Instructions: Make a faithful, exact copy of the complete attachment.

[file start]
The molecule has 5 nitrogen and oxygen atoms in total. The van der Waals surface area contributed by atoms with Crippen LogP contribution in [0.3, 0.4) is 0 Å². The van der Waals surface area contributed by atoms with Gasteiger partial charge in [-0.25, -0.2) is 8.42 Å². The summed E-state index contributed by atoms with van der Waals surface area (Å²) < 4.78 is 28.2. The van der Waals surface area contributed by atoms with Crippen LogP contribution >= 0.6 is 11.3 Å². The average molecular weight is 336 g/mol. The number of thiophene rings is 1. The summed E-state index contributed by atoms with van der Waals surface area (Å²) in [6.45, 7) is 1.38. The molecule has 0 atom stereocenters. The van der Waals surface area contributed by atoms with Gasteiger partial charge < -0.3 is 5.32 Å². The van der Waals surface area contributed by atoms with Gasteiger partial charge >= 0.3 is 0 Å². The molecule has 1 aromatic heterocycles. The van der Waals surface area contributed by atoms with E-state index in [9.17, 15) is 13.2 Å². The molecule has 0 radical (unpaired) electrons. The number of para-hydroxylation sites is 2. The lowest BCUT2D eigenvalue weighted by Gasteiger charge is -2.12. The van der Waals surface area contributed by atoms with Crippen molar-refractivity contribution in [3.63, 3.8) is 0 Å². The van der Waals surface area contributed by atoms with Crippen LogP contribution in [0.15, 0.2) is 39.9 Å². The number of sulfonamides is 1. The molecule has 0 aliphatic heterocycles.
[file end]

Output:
The molecule has 5 nitrogen and oxygen atoms in total. The van der Waals surface area contributed by atoms with Crippen LogP contribution in [0.3, 0.4) is 0 Å². The van der Waals surface area contributed by atoms with Gasteiger partial charge in [-0.25, -0.2) is 8.42 Å². The summed E-state index contributed by atoms with van der Waals surface area (Å²) < 4.78 is 28.2. The van der Waals surface area contributed by atoms with Crippen LogP contribution >= 0.6 is 11.3 Å². The average molecular weight is 336 g/mol. The number of thiophene rings is 1. The summed E-state index contributed by atoms with van der Waals surface area (Å²) in [6.45, 7) is 1.38. The molecule has 0 atom stereocenters. The van der Waals surface area contributed by atoms with Gasteiger partial charge < -0.3 is 5.32 Å². The van der Waals surface area contributed by atoms with Gasteiger partial charge >= 0.3 is 0 Å². The molecule has 1 aromatic heterocycles. The van der Waals surface area contributed by atoms with E-state index in [9.17, 15) is 13.2 Å². The molecule has 0 radical (unpaired) electrons. The number of para-hydroxylation sites is 2. The lowest BCUT2D eigenvalue weighted by Gasteiger charge is -2.12. The van der Waals surface area contributed by atoms with Crippen molar-refractivity contribution in [3.63, 3.8) is 0 Å². The van der Waals surface area contributed by atoms with Crippen LogP contribution in [0.15, 0.2) is 39.9 Å². The number of sulfonamides is 1. The molecule has 0 aliphatic heterocycles.